Tuesday, February 15, 2011

rich ER, poor ER

Another "free standing ER" has open in our metro area. This one is owned by a hospital in the area but is not affiliated with this hospital. Another place opened in the last 6 months but it is only open 12 hours a day. This one will be open 24 hours a day.

I am fascinated by all of this. Is the move to a two tier medical system? These places are in the suburbs where people tend to have insurance. Because they are freestanding they are not subject to EMTALA regulations, in other words they can refuse to see you or they can make you pay up front. These places make more money than the other ERs because insurance pays more than medicaid/medicare.

The thing is if this is the future of emergency medicine, will hospital ERs become the place for the poor to get care and the free standing places for those with insurance?

Shouldn't these kind of developments be a sign to legislators that EMTALA needs to be revamped?


finallynurse said...

great point!! I work in an ED and like many others a huge percentage of our clientle are the poor - which from the aspect of care means nothing - all treated equal. However from the financial stand point those stand alone centers will be wildly more finacially successful since they can say "no insurance? no help for you!" EMTALA needs to be looked at for those centers also. If someone is there, for what they deem emergent care they should not be refused.

Rachedy said...

The name is confusing. Around here we have a lot of walk in clinics that only take cash or insurance. They can do minor stuff but will call an ambulance for big stuff. What makes these stand alone ED's any different than that?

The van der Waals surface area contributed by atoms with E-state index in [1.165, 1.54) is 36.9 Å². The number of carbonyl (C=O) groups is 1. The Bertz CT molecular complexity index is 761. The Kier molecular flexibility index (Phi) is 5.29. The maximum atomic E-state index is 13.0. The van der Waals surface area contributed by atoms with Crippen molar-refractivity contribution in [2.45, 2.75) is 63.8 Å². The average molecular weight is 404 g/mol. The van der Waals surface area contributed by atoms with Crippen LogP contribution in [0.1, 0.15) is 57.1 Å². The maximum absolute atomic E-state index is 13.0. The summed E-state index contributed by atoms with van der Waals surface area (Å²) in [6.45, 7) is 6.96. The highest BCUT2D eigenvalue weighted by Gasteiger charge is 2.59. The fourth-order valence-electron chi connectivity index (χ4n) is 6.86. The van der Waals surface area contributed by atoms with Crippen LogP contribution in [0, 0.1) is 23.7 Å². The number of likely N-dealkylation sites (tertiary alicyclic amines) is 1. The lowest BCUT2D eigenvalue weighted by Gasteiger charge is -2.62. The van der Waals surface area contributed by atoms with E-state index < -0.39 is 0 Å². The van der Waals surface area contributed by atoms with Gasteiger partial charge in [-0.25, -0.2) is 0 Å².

GB, RN said...

I figured that medical care would come to this. This article describes it perfectly:

Hell, I even got to experience the two-tiered mentality myself when I had knee surgery. I worked at a particular hospital, which is where my orthopod practiced out of. He, and a bunch of other ortho docs opened up their own specialty hospital in town. So, he still worked at both. When I had my procedure, I mentioned that I wanted it done at my hospital (knew the staff, liked them a lot). He opted to do my procedure at his specialty hospital. It turned out okay, but I later realized that he did this because his hospital skimmed the patients with the best insurance. Everyone else had to go the main hospital for their procedures.

I think they are called Boutique Hospitals, and they are here to stay. I personally don't like the idea of being in one specialized area, and having something go wrong that they don't know how to manage.

Nurse K said...

I teased Scalpel about this back in the day (remember Scalpel?). A "freestanding ER" is really a 24-hour urgent care in my humble opinion. The urgent care attached to my clinic fixed my kid's broken arm, sewed a lac, etc. If I'd have walked in with SOB and chest pain, they'd just put in an IV, give me oxygen, and call 9-1-1, same as the freestanding ER.

Anonymous said...

There is a hugh difference in a Stand alone Emergency Room and a Urgent Care center. First of all, the ER's have Board Certified Physicians and experienced ER nurses.Your Urgent care cinics are ran by generalist. ER Physicians set fractures, repair complex lacerations,determine whether or not chest pain is a STEMI or NSTEMI, as most patients with chest pain are sent home,for out patient follow-up. You get what you pay for! I bet your FP or specialist will not see you for free! Why should Emergency specialist not charge for the critical care they render? Dr.A